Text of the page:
What kind of an animal is a sifaka?
Sifakas are lemurs. Local Malagasy people named them for the unique call they send echoing through Madagascar’s forests, which sounds like shif-auk.
Why is the von der Decken’s sifaka endangered?
The Von der Decken’s sifaka is classified as Critically Endangered by the International Union for Conservation of Nature (IUCN, 2017), appearing on the IUCN Red List of Threatened Species. Deforestation rates have increased in recent years across Madagascar. Habitat loss is the principal threat faced by this species.
Where are sifaka lemurs?
island of Madagascar
Coquerel’s sifakas live on the island of Madagascar. These lemurs reside in small forest pockets in northwestern parts of the country in the Ankarafantsika Nature Reserve and the Bora Special Reserve.
What is the largest lemur?
The Indri (also known as the Babakoto) is the biggest living lemur. A tree-dwelling Madagascar species, the Indri is known to grow as tall as 3 feet, and weigh as much as 10 pounds. Its long, muscular legs propel it from tree to tree, and its black face is framed by round, fuzzy ears.
Are Sifakas monkeys?
Like all lemurs, they are found only on the island of Madagascar. All species of sifakas are threatened, ranging from endangered to critically endangered….Sifaka.
Is sifaka a Strepsirrhine?
Cooperative rescue and predator fatality involving a group-living strepsirrhine, Coquerel’s sifaka (Propithecus coquereli), and a Madagascar ground boa (Acrantophis madagascariensis) Primates. 2015 Apr;56(2):127-9.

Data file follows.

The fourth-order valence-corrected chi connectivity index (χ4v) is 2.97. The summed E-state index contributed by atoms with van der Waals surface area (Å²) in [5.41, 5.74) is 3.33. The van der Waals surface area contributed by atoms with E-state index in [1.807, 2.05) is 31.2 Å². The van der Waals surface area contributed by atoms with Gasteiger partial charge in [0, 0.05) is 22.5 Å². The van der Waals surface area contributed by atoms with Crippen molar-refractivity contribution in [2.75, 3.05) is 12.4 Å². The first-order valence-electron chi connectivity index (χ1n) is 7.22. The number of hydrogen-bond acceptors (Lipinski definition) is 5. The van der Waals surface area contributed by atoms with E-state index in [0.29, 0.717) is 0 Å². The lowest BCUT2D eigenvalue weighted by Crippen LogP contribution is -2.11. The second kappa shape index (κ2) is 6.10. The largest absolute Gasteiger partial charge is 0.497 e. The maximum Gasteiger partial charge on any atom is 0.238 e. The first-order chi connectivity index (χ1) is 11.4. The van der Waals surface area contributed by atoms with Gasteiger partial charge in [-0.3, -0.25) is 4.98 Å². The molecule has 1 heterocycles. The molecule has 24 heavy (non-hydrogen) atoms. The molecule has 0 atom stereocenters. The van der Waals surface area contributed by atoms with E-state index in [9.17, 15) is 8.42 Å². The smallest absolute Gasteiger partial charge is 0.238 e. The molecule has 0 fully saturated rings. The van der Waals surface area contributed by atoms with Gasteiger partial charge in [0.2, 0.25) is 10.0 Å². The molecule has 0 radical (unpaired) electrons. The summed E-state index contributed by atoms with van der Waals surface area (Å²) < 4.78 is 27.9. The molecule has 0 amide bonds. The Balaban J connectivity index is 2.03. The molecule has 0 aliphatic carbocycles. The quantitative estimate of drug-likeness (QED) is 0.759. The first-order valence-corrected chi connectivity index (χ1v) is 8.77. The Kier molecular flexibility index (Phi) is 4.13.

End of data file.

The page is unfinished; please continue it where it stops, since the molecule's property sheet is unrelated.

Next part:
How big is a sifaka?
40 to 55 cm
Sifakas are medium-sized indrids with a head and body length of 40 to 55 cm (16 to 22 in) and a weight of 3 to 6 kg (6.6 to 13.2 lb). Their tail is just as long as their body, which differentiates them from the Indri.
Are koalas lemurs?
Megaladapis, informally known as the koala lemur, is an extinct genus belonging to the family Megaladapidae, consisting of three extinct species of lemurs that once inhabited the island of Madagascar….Megaladapis.
|Megaladapis Temporal range: Pleistocene-Holocene|
What is a sifaka in Madagascar?
Coquerel’s sifaka (Propithecus coquereli) are delicate leaf-eaters from the dry northwestern forests of Madagascar. The sifaka of Madagascar are distinguished from other lemurs by their mode of locomotion: these animals maintain a distinctly vertical posture and leap through the trees using just the strength of their back legs.
What kind of fur does a sifaka have?
In Madagascar, there are several species of sifaka, with fur patterns ranging from pure black to white with different patterns in between. Coquerel’s sifakas are mostly cream-colored, with deep rust-brown patches on each limb. Above: Figure reproduced from Campbell et al. 2000.
How much does a sifaka weigh?
Adult sifakas weigh 8.1 – 9.5 lbs (3.7 – 4.3 kg). In Madagascar, there are several species of sifaka, with fur patterns ranging from pure black to white with different patterns in between. Coquerel’s sifakas are mostly cream-colored, with deep rust-brown patches on each limb.
How many Sifakas live in a family?
Sifakas live in small family groups of three to ten animals. It is believed that only one female from each group breeds, while males may move from group to group. All sifakas are threatened by the destruction of their forest habitats.